Some things that start with a loud bang end with the softest whimper. A current example is Sri Lanka's plans to launch its own satellites.
In an interview with Business Times last Sunday (6 June 2010) on a range of issues, the head of the Telecom Regulatory Commission (TRC) disclosed that the government is not going ahead with the much-hyped project as originally announced last year. Anusha Pelpita, the TRC's Director General, was quoted as saying: "To set up the satellite, there's a cost of US$ 20 million. After sending it in orbit, it is US$ 160 to US$ 180 million per annum, which is not feasible."
According to him, the TRC will not proceed with Surrey Satellite Technology Ltd (SSTL), the British firm commissioned to help Sri Lanka to get ready for building and operating its own satellites. The report added that the TRC was not averse to launching a satellite, but the regulator was 'exploring other options such as hiring satellites'.
This is the first time in over 15 months since the project was made public, that the high costs have been fully acknowledged. Mr Pelpita deserves credit for being candid and cautious - attributes his agency has not displayed so far in its pursuit of this high-cost, high-tech project. Let's hope that he will also open up the issue for informed public discussion which has been sadly lacking until now.
The project was first announced in February 2009 and appeared to gain momentum during the year. Going by official statements and media reports, the plan was to launch not one but two satellites.
The first, to be launched to Low-Earth Orbit (LEO), was an imaging satellite to keep a dedicated eye on our island and the seas around. It was to help us in both good times (economic activity) and bad (disasters).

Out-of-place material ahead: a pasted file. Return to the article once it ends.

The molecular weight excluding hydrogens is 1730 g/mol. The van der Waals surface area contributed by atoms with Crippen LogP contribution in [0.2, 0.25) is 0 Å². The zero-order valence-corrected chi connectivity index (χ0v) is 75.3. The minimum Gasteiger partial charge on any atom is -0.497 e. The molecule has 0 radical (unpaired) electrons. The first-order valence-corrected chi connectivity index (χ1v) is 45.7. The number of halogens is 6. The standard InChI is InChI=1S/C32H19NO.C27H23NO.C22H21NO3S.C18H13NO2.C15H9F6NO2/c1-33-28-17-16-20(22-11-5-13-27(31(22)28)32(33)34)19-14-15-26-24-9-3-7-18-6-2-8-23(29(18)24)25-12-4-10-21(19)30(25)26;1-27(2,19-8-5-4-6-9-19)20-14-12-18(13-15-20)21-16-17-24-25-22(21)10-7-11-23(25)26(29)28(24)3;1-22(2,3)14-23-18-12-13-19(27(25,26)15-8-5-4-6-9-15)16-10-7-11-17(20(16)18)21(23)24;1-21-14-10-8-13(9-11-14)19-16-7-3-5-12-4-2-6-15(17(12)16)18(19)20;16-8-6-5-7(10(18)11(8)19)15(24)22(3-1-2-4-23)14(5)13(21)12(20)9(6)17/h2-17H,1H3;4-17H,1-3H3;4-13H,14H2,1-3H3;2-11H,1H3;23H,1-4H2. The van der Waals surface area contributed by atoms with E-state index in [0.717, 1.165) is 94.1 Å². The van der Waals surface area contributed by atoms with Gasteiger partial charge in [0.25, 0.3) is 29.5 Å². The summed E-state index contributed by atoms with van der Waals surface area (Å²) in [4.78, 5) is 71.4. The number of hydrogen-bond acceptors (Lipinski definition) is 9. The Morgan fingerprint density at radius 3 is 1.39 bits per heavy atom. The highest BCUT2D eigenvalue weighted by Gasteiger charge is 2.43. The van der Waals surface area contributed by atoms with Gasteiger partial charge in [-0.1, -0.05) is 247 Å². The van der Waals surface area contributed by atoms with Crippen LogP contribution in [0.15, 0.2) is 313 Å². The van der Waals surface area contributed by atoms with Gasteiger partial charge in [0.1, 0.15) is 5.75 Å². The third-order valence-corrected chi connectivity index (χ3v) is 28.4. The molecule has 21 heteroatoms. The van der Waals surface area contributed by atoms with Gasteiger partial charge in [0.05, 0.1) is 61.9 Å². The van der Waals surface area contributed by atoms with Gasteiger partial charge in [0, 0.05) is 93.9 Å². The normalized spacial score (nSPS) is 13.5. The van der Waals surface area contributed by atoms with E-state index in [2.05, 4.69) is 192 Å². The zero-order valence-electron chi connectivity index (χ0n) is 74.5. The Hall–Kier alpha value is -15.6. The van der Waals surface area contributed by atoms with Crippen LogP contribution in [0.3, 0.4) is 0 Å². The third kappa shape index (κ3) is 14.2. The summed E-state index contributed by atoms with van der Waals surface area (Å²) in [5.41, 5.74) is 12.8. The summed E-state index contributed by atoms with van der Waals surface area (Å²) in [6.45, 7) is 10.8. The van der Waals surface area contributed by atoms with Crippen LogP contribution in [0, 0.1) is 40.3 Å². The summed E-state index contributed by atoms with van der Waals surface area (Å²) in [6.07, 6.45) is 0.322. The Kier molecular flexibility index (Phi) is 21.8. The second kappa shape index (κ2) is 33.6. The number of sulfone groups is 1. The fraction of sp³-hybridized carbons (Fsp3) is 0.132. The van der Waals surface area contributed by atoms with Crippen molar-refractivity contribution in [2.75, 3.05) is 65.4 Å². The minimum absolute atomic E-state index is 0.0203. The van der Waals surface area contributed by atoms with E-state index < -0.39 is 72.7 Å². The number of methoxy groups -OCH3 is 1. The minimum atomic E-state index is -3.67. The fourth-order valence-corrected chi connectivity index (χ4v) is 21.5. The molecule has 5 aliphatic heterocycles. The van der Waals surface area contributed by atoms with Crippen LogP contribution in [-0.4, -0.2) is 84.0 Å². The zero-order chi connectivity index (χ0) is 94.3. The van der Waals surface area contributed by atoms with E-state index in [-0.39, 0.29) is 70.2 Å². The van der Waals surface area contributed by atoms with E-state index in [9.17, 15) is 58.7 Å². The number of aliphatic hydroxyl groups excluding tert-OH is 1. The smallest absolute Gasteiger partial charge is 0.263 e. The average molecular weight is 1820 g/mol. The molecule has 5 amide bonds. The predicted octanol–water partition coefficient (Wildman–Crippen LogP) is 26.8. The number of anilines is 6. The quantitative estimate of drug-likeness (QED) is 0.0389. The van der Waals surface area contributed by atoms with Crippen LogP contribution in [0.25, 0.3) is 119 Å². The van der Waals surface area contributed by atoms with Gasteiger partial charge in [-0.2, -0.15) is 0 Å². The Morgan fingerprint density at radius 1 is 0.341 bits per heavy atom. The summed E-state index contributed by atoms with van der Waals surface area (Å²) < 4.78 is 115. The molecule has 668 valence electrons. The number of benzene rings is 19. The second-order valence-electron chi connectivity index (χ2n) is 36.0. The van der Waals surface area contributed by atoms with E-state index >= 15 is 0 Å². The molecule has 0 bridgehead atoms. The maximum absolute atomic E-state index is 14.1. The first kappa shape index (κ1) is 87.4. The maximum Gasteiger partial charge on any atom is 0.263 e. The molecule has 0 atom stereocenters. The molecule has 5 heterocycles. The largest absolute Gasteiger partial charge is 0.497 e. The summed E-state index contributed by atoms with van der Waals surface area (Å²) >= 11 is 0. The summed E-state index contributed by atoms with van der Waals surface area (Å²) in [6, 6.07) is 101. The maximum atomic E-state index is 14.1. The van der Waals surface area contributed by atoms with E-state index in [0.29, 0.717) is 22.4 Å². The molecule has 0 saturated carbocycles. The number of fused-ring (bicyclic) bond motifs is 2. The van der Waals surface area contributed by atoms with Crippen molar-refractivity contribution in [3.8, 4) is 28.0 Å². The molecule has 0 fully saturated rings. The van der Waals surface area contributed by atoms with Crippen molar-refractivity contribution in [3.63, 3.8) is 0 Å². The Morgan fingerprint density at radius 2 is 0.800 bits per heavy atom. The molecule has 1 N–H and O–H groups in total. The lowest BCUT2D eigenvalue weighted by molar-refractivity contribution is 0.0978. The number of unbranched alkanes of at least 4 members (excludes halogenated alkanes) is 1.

The LEO satellite was to be named after the late Sir Arthur C Clarke, the visionary writer who first to propose the idea of communications satellites (comsats) back in 1945. The geostationary orbit he calculated for such satellites - invaluable for today's broadcast and telecom services - lies 36,000 km above the Earth, far higher than the LEO. (The multibillion dollar comsat industry fondly calls it the 'Clarke Orbit'. In 2000 Eutelsat, Europe's leading satellite operator, named one of its comsats in Sir Arthur's honour.)
Sir Arthur, with whom I worked for 21 years, had his own nickname for LEO: the Anti-Clarke Orbit! Indeed, it seemed a bit incongruous to name a LEO satellite after him. (Despite his well known ego, Sir Arthur never sought personal edifices in his memory. When a journalist once asked him about monuments, he said: "Go to any well-stocked library, and look around…")
But the TRC decided, without asking the Clarke family or Estate, that the LEO shall be named after Arthur Clarke. The regulator had its eyes set on the Clarke Orbit too: the second satellite was to be launched there a couple of years later, to be used for 'broadcasting, communications and high speed Internet' according to the TRC. The cost? An estimated US$ 100 million (over Rs. 1.2 billion).
Such a high price tag never seemed to dampen the enthusiasm of the project's chief promoter, former TRC chief Priyantha Kariyapperuma. In fact, he saw potential savings in the very project that his successor now sees little or none.